Second, it’s important to know that deciding you are ready to die isn’t the same as being depressed. While depression can certainly interfere with one’s stamina and enthusiasm for living, there are scores of individuals who just decide they are done with life, and they are not at all depressed. It is crucial to tease out depression, though, because it can be treated.

Lastly, and most importantly, we can develop empathy. There is always something at the heart of giving up. Sometimes a person is tired of dealing with chronic pain, other times they are terrified of living alone, or of falling and being helpless. At times, a person may feel they are being a burden, or they’ve lost their life-long love. When we are open to hear why someone has lost their will, if nothing else it inspires compassion.

It is okay to continue to try to change our loved one’s will, but ultimately it is their choice, and our lasting gift should be respect . . .at least until that pill gets invented.

Will power and our inability medically to change that

End Notes by Amy Clarkson
South Wind Hospice Medical Director

We have pills for just about anything. We have pills to make our blood pressure come down, pills to make our hormones go up, pills to bring our sugar down and pills to make our mood go up. We take pills when our body hurts, and we take pills when we can’t sleep. We take pills to help us breath, to help us heal, to help us eat, and to help us not to eat.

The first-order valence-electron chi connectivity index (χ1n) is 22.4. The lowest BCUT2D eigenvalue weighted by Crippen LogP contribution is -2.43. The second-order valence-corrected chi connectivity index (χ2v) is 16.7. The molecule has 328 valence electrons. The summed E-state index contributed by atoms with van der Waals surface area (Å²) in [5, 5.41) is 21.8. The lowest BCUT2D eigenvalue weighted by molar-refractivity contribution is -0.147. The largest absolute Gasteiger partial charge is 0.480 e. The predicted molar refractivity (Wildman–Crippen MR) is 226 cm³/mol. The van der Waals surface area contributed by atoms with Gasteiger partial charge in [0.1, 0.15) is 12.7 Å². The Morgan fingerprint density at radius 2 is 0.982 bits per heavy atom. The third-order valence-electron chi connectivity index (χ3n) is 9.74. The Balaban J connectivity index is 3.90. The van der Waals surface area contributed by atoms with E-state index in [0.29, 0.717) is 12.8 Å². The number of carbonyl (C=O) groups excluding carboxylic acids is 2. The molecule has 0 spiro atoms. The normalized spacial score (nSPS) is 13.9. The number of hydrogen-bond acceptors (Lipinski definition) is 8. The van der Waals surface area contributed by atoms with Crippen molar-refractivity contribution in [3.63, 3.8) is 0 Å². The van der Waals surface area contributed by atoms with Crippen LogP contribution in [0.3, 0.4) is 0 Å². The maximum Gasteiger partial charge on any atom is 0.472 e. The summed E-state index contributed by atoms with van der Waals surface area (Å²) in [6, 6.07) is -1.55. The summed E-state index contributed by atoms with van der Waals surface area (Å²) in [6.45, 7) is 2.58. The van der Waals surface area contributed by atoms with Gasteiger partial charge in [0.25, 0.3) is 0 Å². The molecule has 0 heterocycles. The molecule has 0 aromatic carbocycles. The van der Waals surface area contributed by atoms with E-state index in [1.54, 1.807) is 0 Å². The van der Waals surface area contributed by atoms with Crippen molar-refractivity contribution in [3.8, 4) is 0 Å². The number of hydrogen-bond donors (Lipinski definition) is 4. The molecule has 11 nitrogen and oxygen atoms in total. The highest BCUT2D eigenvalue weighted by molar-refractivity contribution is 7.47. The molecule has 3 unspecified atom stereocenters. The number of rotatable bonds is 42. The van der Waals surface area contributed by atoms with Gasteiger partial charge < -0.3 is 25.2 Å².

There is at least one thing that we have no pill for. In fact, if someone could invent a medicine for this, they’d be an instant millionaire. I’m not talking about a pill to cure cancer, or a fountain of youth pill, but something much more basic; a pill to increase a person’s will.

It’s inherently obvious, but worth stating, that for someone to want to get well, they must have the desire to get well. This inner fire or zeal to conquer challenges is what we call will power. Although expected to have an impact in such things as sports, business success, or even dieting, we tend to forget that someone’s will has enormous impact on end of life issues.